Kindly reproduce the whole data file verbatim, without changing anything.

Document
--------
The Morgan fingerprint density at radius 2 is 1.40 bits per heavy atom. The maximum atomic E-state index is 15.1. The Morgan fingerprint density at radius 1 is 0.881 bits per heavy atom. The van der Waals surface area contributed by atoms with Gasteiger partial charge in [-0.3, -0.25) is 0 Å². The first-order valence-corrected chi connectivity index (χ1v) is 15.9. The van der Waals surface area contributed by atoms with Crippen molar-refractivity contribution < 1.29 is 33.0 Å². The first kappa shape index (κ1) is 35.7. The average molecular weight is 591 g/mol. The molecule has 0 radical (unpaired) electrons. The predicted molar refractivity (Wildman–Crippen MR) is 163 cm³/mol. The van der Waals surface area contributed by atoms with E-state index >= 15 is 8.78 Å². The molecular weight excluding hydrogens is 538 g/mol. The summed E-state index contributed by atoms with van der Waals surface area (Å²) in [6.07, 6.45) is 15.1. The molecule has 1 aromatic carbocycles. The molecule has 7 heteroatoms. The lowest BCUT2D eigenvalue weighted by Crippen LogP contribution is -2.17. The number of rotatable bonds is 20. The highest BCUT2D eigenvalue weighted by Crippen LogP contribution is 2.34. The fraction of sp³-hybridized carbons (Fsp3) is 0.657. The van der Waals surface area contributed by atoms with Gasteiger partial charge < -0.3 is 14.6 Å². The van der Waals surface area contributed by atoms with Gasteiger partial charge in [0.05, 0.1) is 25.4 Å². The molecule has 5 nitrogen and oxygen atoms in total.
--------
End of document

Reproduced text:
The Morgan fingerprint density at radius 2 is 1.40 bits per heavy atom. The maximum atomic E-state index is 15.1. The Morgan fingerprint density at radius 1 is 0.881 bits per heavy atom. The van der Waals surface area contributed by atoms with Gasteiger partial charge in [-0.3, -0.25) is 0 Å². The first-order valence-corrected chi connectivity index (χ1v) is 15.9. The van der Waals surface area contributed by atoms with Crippen molar-refractivity contribution < 1.29 is 33.0 Å². The first kappa shape index (κ1) is 35.7. The average molecular weight is 591 g/mol. The molecule has 0 radical (unpaired) electrons. The predicted molar refractivity (Wildman–Crippen MR) is 163 cm³/mol. The van der Waals surface area contributed by atoms with E-state index >= 15 is 8.78 Å². The molecular weight excluding hydrogens is 538 g/mol. The summed E-state index contributed by atoms with van der Waals surface area (Å²) in [6.07, 6.45) is 15.1. The molecule has 1 aromatic carbocycles. The molecule has 7 heteroatoms. The lowest BCUT2D eigenvalue weighted by Crippen LogP contribution is -2.17. The number of rotatable bonds is 20. The highest BCUT2D eigenvalue weighted by Crippen LogP contribution is 2.34. The fraction of sp³-hybridized carbons (Fsp3) is 0.657. The van der Waals surface area contributed by atoms with Gasteiger partial charge < -0.3 is 14.6 Å². The van der Waals surface area contributed by atoms with Gasteiger partial charge in [0.05, 0.1) is 25.4 Å². The molecule has 5 nitrogen and oxygen atoms in total.